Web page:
Burgundy’s wine industry is facing increasing pressures as climate change takes hold of the region.
Last year saw two key events for the climate change narrative. Firstly, the IPCC’s report that the current and untenable climate situation represents a ‘code red’ for humanity, and secondly, COP26 in Glasgow, which bought together leaders from all over the world to discuss the increasing global climate crisis.
The impacts of our changing climate are already being felt far and wide, and the wine industry is no exception. Last year also saw widespread bush fires in winemaking regions in California and Australia, devastating floods across winemaking regions of Germany, and in Burgundy, a fourth consecutive growing season marred by extreme heat and frost. Historical and predictive data suggests we can expect the same this year, too.
The climate is both a friend and foe to winemakers. The right conditions can yield exceptional vintages, and for some varieties in certain regions, increasing temperatures mean juicier and more flavourful grapes, much to the delight of winemakers. For others, however, the unpredictability of the weather means many estates are having to completely rethink their operations.
Burgundy faces a particularly unique challenge in that its wine industry is largely built around two grapes, Pinot Noir and Chardonnay, which are not – unlike Bordeaux – usually blended with other varieties. Pinot Noir does not cope well in extreme heat, as its thin skin puts it at greater risk of sunburn, while it is particularly susceptible to disease pressures associated with heavy rain. Chardonnay is slightly more resilient, but is more at risk of spring frost, another curse of climate change that saw massive crop losses in 2021.
Even if grapes survive the growing season, there’s no guarantee that they’ll be up to the exacting standards many estates have built their prestigious reputations upon. Once upon a time winemakers’ predominant concern was getting enough sugar ripeness in the grapes, but now with alcohol levels rarely lower than 14%, it’s about retaining balance to ensure the freshness and elegance that defines fine Burgundy.
There are options, in the short-term. Burgundy’s winemakers have a wealth of knowledge, expertise and tools to help protect against some of the impact of climate change. Ploughing is increasingly avoided, as it releases much-needed moisture from the soil. Cover crop can be useful in avoiding erosion, and growers may choose to delay pruning, which can in turn delay budburst, mitigating the ill effects of frost. Some producers are increasingly favouring thicker, taller and leafier canopies to shield grapes from the sun, and teams are being mobilised to pick at a moment’s notice as harvests start earlier and earlier every year.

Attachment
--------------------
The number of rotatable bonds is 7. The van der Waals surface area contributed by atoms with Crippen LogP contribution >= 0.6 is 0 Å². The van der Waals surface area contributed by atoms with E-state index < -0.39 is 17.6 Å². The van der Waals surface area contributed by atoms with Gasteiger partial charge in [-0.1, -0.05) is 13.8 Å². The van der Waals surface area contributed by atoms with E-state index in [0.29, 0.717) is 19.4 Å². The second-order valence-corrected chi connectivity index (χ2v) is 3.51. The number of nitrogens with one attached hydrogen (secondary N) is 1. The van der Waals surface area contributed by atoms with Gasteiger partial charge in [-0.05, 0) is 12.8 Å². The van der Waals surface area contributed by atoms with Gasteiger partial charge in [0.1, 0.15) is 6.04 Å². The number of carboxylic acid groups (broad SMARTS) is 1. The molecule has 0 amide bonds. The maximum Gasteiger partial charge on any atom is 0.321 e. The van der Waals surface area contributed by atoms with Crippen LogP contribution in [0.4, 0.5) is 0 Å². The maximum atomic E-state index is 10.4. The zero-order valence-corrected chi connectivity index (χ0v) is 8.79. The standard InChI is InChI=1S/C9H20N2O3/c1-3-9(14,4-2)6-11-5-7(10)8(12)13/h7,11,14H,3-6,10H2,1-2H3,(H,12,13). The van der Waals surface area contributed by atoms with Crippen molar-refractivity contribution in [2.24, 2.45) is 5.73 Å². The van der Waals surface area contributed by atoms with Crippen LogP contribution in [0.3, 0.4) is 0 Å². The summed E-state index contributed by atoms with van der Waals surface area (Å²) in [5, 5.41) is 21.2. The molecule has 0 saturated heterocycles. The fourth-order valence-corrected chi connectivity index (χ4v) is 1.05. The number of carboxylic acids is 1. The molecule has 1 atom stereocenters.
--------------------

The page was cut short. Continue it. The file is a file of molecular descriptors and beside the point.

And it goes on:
But these measures bring their own complex considerations. Cover crop, for example, comes at a cost of soil nutrients, while thicker canopies mean less airflow and a more humid environment, and therefore greater disease risk. Above all, the changing climate will outpace these short-term efforts, so producers are considering bolder action.
Upending the status quo
Traditionally, many of Burgundy’s best vineyard sites have been sun-soaked and mid-slope, with good exposure and drainage. Now, plots that were previously unviable – and historically deemed ‘lesser’ – are also producing high quality wines due to their cooler, temperatures and deeper, clay-rich soils. Similarly, many producers are paying closer attention to mature vines, as their deeper root systems are able to reach water reserves and with age are thought to gain a natural stability, enabling them to withstand more extreme temperatures.
Winemakers’ increasing focus on alternative sites poses some interesting questions: Will Burgundy’s classification system change in line with the climate? Will Burgundy’s emphasis on terroir shift in the future?
Traditionalists will no doubt be aghast at such a prospect, but the increasingly clear impacts of climate change means Burgundy’s winemakers are considering more daring measures still: new grape varieties.
There are currently 47 Pinot Noir clones and 40 Chardonnay clones, but some forward-thinking winemakers believe the changing climate represents an opportunity to explore new varieties in Burgundy altogether – a move which mirrors the increasing popularity of frost-resistant Aligoté, which is already found in Burgundy in small (but growing) quantities. Some suggest its high acidity could be a solution for retaining freshness in the region’s whites.
Just as Bordeaux recently permitted a number of new, more resilient grape varieties, the BIVB (Burgundy Wine Board) intends to present a shortlist of experimental varieties to the INAO (The National Institute of Origin and Quality) for approval in Burgundy. Previously neglected or abandoned grapes such as Aubin, Roublot, Sacy, Melon, César and Tressot are likely to feature, some of which are already planted in small amounts around the region. Some makers, meanwhile, are even speculating on the varieties from beyond Burgundy’s borders, such as Jura or the Mediterranean. Cabernet Franc and Syrah have been touted on occasion, much to the chagrin of Burgundy’s winemaking fundamentalists.
Indeed, Burgundy’s rich winemaking history is one built on tradition and ancestral knowledge, and many fear that upending business as usual will jeopardise everything the region stands for. Others, meanwhile, believe that a lack of action will simply decimate prestigious winemaking in Burgundy altogether, citing an ‘adapt or die’ ethos. It’s clear then that Burgundy’s wine industry faces some tough decisions, but like the climate, change of some kind is inevitable.